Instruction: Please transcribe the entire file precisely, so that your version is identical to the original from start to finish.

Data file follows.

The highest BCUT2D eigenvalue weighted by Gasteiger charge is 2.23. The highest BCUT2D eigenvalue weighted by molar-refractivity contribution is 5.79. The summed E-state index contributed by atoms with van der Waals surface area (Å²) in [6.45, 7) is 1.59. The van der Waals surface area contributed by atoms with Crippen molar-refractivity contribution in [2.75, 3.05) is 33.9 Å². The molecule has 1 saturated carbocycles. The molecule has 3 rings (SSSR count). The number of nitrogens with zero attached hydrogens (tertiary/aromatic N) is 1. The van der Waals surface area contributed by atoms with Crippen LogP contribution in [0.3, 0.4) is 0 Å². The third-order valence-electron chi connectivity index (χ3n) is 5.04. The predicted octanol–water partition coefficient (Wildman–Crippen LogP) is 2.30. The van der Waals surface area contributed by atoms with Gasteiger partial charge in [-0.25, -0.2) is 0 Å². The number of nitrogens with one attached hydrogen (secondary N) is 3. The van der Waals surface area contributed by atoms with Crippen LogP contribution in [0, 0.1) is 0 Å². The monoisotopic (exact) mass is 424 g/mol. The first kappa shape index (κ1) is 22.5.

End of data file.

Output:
The highest BCUT2D eigenvalue weighted by Gasteiger charge is 2.23. The highest BCUT2D eigenvalue weighted by molar-refractivity contribution is 5.79. The summed E-state index contributed by atoms with van der Waals surface area (Å²) in [6.45, 7) is 1.59. The van der Waals surface area contributed by atoms with Crippen molar-refractivity contribution in [2.75, 3.05) is 33.9 Å². The molecule has 1 saturated carbocycles. The molecule has 3 rings (SSSR count). The number of nitrogens with zero attached hydrogens (tertiary/aromatic N) is 1. The van der Waals surface area contributed by atoms with Crippen LogP contribution in [0.3, 0.4) is 0 Å². The third-order valence-electron chi connectivity index (χ3n) is 5.04. The predicted octanol–water partition coefficient (Wildman–Crippen LogP) is 2.30. The van der Waals surface area contributed by atoms with Gasteiger partial charge in [-0.25, -0.2) is 0 Å². The number of nitrogens with one attached hydrogen (secondary N) is 3. The van der Waals surface area contributed by atoms with Crippen LogP contribution in [0, 0.1) is 0 Å². The monoisotopic (exact) mass is 424 g/mol. The first kappa shape index (κ1) is 22.5.